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August 5, 2014 6:31 pm

US considers partnership with China in developing world

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US president Lyndon Johnson famously remarked of FBI director J Edgar Hoover that it was “probably better to have him inside the tent pissing out, than outside the tent pissing in”.

As the Obama administration welcomes leaders from close to 50 African nations to Washington this week, the US is grappling with a similar dilemma over its relationship with China in the developing world and the role of the Washington-based World Bank and IMF.

The proposal by Beijing for the two to work together on large infrastructure projects such as the Inga-3 hydroelectric dam in the Democratic Republic of Congo highlights two clear potential paths for the relationship.

For the US, a partnership with China on such projects could sustain long-term the central role of the World Bank and IMF, although it would also bring its own complications. If, on the other hand, the US and China do not find ways to work together, they could end up operating rival financial networks that compete for political influence.

The prospect of a new wave of Sino-US co-operation on infrastructure projects might seem surprising given that for the past few years Beijing has been putting in place a plan to slowly undermine Washington’s dominance of international finance.

In the aftermath of the global financial crisis, Chinese banks began to aggressively extend financing to other parts of the developing world, to the extent that they were soon lending more than the World Bank.

China is pushing the idea of an Asian infrastructure bank, which it would be likely to dominate. It is also one of the driving forces behind the launch by the five Brics nations of the New Development Bank and a parallel currency swap facility – two institutions which would have the potential to rival both the World Bank and the IMF.

At the same time, China has been introducing a series of reforms aimed at turning the renminbi gradually into an international currency that could rival the US dollar. Beijing is also angry that a US plan to expand its IMF quota has stalled in Congress.

Yet China has its own reasons to seek to work with Washington. Chinese companies and banks have made rapid inroads in the developing world over the past decade but they also want the credibility that a World Bank collaboration can bring.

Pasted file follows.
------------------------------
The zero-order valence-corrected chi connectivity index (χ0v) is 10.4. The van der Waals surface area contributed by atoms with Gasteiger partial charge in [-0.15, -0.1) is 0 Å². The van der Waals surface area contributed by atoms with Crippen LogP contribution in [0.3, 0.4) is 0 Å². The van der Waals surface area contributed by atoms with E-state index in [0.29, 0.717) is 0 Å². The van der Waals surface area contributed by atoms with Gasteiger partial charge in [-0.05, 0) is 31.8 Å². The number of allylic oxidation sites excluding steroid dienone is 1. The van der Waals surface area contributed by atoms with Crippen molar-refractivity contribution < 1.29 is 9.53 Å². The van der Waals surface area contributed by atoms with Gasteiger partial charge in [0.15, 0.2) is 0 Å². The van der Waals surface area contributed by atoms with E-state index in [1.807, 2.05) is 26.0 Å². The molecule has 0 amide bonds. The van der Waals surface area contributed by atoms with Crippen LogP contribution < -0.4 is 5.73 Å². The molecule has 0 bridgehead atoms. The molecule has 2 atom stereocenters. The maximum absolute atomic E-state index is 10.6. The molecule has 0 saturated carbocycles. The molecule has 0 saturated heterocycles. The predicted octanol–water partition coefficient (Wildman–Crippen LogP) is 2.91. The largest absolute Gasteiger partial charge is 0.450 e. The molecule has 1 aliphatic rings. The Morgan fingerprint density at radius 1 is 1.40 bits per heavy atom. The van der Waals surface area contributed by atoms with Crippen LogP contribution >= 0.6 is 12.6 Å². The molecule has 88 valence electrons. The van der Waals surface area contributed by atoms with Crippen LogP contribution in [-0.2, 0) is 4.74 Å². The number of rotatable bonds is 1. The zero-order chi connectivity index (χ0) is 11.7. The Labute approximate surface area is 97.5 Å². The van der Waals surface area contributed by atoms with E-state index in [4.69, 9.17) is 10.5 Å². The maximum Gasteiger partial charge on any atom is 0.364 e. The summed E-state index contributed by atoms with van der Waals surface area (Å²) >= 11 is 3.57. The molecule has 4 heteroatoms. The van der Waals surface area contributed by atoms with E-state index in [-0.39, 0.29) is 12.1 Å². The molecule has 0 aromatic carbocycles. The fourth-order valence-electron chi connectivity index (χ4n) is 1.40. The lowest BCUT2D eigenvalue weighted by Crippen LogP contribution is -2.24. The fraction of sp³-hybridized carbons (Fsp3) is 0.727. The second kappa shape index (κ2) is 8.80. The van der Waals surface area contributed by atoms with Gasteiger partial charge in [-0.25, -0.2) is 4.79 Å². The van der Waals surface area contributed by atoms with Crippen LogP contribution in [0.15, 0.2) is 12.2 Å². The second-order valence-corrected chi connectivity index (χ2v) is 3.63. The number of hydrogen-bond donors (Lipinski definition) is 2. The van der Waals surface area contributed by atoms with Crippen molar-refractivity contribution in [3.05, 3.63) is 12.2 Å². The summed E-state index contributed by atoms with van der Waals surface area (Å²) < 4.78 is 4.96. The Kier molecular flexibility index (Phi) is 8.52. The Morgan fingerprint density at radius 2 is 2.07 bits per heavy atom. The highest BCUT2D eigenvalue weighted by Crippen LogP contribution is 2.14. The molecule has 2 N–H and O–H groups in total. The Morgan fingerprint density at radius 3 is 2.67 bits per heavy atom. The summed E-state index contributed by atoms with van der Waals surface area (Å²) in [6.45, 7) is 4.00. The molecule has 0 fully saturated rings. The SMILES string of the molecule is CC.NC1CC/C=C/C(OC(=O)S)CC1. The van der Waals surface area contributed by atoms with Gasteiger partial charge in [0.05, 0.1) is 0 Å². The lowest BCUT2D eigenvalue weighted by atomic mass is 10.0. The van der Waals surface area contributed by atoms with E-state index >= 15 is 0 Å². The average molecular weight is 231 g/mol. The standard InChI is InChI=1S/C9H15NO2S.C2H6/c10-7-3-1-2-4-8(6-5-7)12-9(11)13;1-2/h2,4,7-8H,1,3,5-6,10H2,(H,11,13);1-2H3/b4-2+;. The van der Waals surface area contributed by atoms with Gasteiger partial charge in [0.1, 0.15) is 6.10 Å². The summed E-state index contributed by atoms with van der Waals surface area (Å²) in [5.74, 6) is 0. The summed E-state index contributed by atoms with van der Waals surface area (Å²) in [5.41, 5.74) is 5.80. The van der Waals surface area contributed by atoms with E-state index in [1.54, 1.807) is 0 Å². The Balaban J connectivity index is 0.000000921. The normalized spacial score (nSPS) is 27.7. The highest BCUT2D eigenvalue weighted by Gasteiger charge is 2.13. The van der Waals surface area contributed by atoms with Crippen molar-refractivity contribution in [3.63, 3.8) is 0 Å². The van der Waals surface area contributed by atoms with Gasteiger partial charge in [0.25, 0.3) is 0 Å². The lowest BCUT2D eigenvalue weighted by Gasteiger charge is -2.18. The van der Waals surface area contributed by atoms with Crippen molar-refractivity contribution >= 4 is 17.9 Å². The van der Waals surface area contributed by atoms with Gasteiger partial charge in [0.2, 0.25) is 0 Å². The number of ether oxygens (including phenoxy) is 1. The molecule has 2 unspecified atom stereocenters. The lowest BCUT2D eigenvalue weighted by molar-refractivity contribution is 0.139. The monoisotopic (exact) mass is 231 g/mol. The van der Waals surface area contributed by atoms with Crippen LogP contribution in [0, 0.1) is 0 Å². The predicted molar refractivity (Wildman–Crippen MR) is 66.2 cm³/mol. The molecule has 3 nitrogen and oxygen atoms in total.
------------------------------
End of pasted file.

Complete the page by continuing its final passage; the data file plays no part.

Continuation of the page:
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Fairly or not, they have been accused of being lax on corruption and environmental and labour standards. Some have found themselves in political quagmires – including when Myanmar’s civilian government blocked planned construction of a huge dam by a Chinese group.

There is also concern in Beijing about the financial risks they are taking in countries about which they know little. China has lent more than $50bn to Venezuela despite its economic and political vulnerabilities. Beijing’s overseas loans are often backed by oil or another commodity, but that cannot completely insulate it from the risk of major defaults.

China prides itself on not imposing the sort of rigorous conditions that so irritate African leaders about the Washington institutions. Yet Beijing is realising that those conditions are not just a reflection of western ideology: they are also about getting repaid.

“Beijing is hedging,” says David Dollar, former head of the World Bank in China. “China has gone in pretty indiscriminately to many of these countries. They are now realising how hard it is to do projects in countries that are not well governed.”

China has gone in pretty indiscriminately to many of these countries. They are now realising how hard it is to do projects in countries that are not well governed

- David Dollar, fomer head of World Bank in China

The US and the Washington institutions have also reached their own inflection point. Having shunned big infrastructure projects over the past decade, there is a growing recognition that they can play a major role in propelling economic growth – China being a prime example.

Jim Yong Kim, the World Bank’s new president, has called for greater emphasis on infrastructure lending, including for hydropower. President Barack Obama’s administration is touting a $7bn Power Africa initiative to invest in energy projects.

US officials also fear the long-term corrosion of the influence of the World Bank and IMF as China’s financial tentacles spread ever-wider.

Yet even amid this strategic rethink, Inga-3 would pull the US into one of the most controversial areas in developing world finance – large hydropower projects.

Since the 1990s, the World Bank and western banks have largely withdrawn from funding big dam projects after coming under intense pressure from activists who believe they are often “white elephants” that enrich officials while providing little benefit to their societies.

China has been only too happy to fill the gap and is constructing major dams from Argentina to Uganda and Laos.

Activists are divided over the benefits of both the Inga-3 project and the idea of the US working together with China. Peter Bosshard, policy director of International Rivers, who has lobbied against investing in large dams, says Inga-3 is a “recipe for disaster” because of the potential for corruption and the likelihood that the economic benefits will bypass the local population.

However, Anneke Van Woudenberg, a Democratic Republic of Congo expert at Human Rights Watch, says: “China is helping to provide many of the things that African countries actually want, like roads, railways and dams.”

She adds: “US co-operation with China could be a good thing, reducing the scope for backroom deals.”

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